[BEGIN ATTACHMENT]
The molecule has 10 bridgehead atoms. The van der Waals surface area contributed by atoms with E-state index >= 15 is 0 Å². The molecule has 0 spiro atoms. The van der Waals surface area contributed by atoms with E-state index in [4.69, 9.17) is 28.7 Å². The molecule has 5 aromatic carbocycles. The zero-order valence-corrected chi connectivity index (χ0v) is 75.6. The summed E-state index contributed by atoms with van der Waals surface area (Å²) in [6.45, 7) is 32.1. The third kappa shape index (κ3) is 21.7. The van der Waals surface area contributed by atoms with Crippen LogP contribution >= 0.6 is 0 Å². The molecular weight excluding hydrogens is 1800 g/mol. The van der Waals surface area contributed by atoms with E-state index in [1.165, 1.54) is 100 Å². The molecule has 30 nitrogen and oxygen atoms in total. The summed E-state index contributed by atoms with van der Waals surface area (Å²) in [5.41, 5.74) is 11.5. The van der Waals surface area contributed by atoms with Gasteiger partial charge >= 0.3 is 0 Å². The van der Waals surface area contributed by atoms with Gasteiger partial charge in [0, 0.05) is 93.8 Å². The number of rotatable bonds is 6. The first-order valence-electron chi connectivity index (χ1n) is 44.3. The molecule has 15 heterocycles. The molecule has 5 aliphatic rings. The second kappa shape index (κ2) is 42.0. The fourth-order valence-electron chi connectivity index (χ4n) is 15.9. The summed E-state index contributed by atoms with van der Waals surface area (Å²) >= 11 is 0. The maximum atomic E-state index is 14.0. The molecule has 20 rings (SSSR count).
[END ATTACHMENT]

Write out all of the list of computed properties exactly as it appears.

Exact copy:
The molecule has 10 bridgehead atoms. The van der Waals surface area contributed by atoms with E-state index >= 15 is 0 Å². The molecule has 0 spiro atoms. The van der Waals surface area contributed by atoms with E-state index in [4.69, 9.17) is 28.7 Å². The molecule has 5 aromatic carbocycles. The zero-order valence-corrected chi connectivity index (χ0v) is 75.6. The summed E-state index contributed by atoms with van der Waals surface area (Å²) in [6.45, 7) is 32.1. The third kappa shape index (κ3) is 21.7. The van der Waals surface area contributed by atoms with Crippen LogP contribution >= 0.6 is 0 Å². The molecular weight excluding hydrogens is 1800 g/mol. The van der Waals surface area contributed by atoms with E-state index in [1.165, 1.54) is 100 Å². The molecule has 30 nitrogen and oxygen atoms in total. The summed E-state index contributed by atoms with van der Waals surface area (Å²) in [5.41, 5.74) is 11.5. The van der Waals surface area contributed by atoms with Gasteiger partial charge >= 0.3 is 0 Å². The van der Waals surface area contributed by atoms with Gasteiger partial charge in [0, 0.05) is 93.8 Å². The number of rotatable bonds is 6. The first-order valence-electron chi connectivity index (χ1n) is 44.3. The molecule has 15 heterocycles. The molecule has 5 aliphatic rings. The second kappa shape index (κ2) is 42.0. The fourth-order valence-electron chi connectivity index (χ4n) is 15.9. The summed E-state index contributed by atoms with van der Waals surface area (Å²) >= 11 is 0. The maximum atomic E-state index is 14.0. The molecule has 20 rings (SSSR count).